In all the excitement over the End of Windows XP and next Tuesday’s Ultimate Update…
…we sort of forgot to write about Apple.
In fact, the “other operating system vendor” put out a mid-week update to its Safari browser, including new features and a lot of security fixes.
Two of the security patches stand out especially:
CVE-2014-1300: Ian Beer of Google Project Zero working with HP’s Zero Day Initiative
CVE-2014-1303: KeenTeam working with HP’s Zero Day Initiative
Those are the Safari flaws revealed just under a month ago on Day One and on Day Two at the PWN2OWN 2014 competition in Vancouver, Canada.
The hole found by Google’s security team, CVE-2014-1300, was particularly pernicious.
The Googlers were not only able to escape from Safari and get control, a so-called remote code execution exploit or RCE, but also to:
- Run a secondary program of their choice. (Naturally, they chose Calculator.)
- Run their payload as root.
- Achieve what’s called process continuation, where Safari kept on going after the attack, rather than giving things away by crashing.
So, well done to Apple for getting those PWN2OWN holes closed within a month.
All in all, this update fixes 27 CVEs, of which 26 involve potential RCE, so each of these could have made a drive-by malware attack possible.
Remember that drive-bys are when simply looking at a web site, without clicking any download buttons or answering any “do you want to run this program downloaded from the internet” questions, is enough to get you infected with malware.
The 27th fix is for a sandbox escape, where a process inside the browser could trick the operating system into letting it access files it shouldn’t.
Get the update as soon as you can, if you’re not set up to grab Mac patches automatically: Apple Menu | Software Update...
Was Apple fast enough?
Last time we wrote about OS X updates, we suggested that Apple would do well to adopt an update cycle that was both regular and frequent – just like Patch Tuesday.
Some commenters took exception to the idea.
One objection was that a monthly update cycle for Apple would inevitably and confusingly lead to months without updates, because Apple simply doesn’t have that many holes to fix over the course of a year.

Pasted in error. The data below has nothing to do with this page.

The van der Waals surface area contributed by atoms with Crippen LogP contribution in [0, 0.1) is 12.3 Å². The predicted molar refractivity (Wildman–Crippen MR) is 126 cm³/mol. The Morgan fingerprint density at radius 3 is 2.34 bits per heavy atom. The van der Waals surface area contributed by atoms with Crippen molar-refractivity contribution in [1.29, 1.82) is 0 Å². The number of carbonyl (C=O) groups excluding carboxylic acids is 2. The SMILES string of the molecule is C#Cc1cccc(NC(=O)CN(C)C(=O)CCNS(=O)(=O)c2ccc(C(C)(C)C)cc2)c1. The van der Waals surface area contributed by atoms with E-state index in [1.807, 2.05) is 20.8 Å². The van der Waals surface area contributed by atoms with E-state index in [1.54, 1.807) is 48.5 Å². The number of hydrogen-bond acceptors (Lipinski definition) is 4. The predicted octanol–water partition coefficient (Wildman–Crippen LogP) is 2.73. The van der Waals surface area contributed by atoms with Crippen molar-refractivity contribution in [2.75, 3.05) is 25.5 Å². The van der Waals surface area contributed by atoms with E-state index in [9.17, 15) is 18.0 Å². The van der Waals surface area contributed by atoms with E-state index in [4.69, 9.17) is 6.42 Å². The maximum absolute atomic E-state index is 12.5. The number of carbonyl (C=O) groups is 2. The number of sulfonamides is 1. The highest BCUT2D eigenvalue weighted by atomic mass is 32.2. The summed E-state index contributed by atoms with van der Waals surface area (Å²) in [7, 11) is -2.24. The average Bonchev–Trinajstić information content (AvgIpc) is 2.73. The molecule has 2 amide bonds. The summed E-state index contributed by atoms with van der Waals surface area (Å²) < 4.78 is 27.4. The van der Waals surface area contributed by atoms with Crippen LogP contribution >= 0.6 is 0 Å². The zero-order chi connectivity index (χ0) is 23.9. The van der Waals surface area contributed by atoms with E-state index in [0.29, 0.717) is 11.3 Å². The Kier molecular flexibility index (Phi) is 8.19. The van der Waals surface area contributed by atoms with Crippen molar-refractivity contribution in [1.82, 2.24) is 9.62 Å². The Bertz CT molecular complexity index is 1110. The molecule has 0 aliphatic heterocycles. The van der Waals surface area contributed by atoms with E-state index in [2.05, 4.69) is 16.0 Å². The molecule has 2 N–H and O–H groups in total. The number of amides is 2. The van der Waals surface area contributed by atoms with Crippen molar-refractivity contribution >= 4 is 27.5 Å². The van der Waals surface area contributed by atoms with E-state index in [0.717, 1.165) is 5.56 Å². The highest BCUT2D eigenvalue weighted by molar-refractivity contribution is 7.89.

But this update belies that claim, fixing as it does four CVEs from 2013, three of which date back to April 2013.
We also ended up last time with a hearty debate about whether OS X 10.6, nicknamed Snow Leopard, was still supported by Apple.
With no explicit word from Cupertino, we’ll have to use inference, and assume that continued absence of evidence for 10.6 support is evidence of its absence.
This update is for OS X 10.7, 10.8 and 10.9, bumping Safari 6 to 6.1.3 and Safari 7 to 7.0.3.
As fellow writer John Zorabedian said last time, “Poor Snow Leopard (OS X 10.6) is left out in the cold.”
For further information…
If you’re interested in (or inflamed by!) the issues of Windows-against-OS X, the optimal frequency for security patches, and how long operating system versions should be supported, you’ll enjoy this recent Sophos Security Chet Chat podcast.
Listen to Chester Wisniewski and Paul Ducklin give Microsoft-versus-Apple an informative and educational airing:
(Audio player above not working for you? Download to listen offline, or listen on Soundcloud.)
6 comments on “Apple updates OS X Safari – patches a year’s worth of holes, but not on Snow Leopard”
Duck, you may or may not be aware that Apple has in the past left long gaps between Snow Leopard Safari updates. I broke the story in March 2013 that Apple had quietly included a Safari fix inside an OS X Security Update after a 10-month period without any Safari patches for Snow Leopard.
So, while I agree that Apple has probably ended Safari security updates for Snow Leopard (for real) this time, it’s not out of the realm of possibility that Apple could surprise us yet again with another quiet update. Snow Leopard still has a fairly significant percentage of Mac operating system usage.
And, by the way, Apple is still updating its XProtect signatures for Snow Leopard. So while there haven’t been recent OS or Safari patches for Snow Leopard, Apple is still actively updating one security-related component of the now three-versions-old OS.
What really should happen (as you, Chet, and I have all been advocating for years) is for Apple to publicly disclose a security update support lifecycle for its products, or at least for Apple to make an official announcement when the company decides that a product is no longer going to be updated.
I would say snow leopard is finished.I ran apple update on my old iMac with 10.6.9 and it installed an app to help me download mavericks.I removed it and the next day it returned prompting me to download mavericks. To answer your question,based on what I experienced,Mavericks IS the snow leopard update.
It’s called Planned Obsolescence. Apple can sell more new computers if they stop supporting the older ones.
I’m not sure why you got down-voted.
The reason it was downgraded is because “Planned Obsolescence” is relevant only in the context of cost of new product. When Apple gives away the new version (Mavericks), the planned obsolescence complaint loses all credibility.
The reason Mavericks is offered free is because Mavercks is the snow leopard update.Apple always gives free security updates. I miss the old cat too, but she is gone at least from internet use.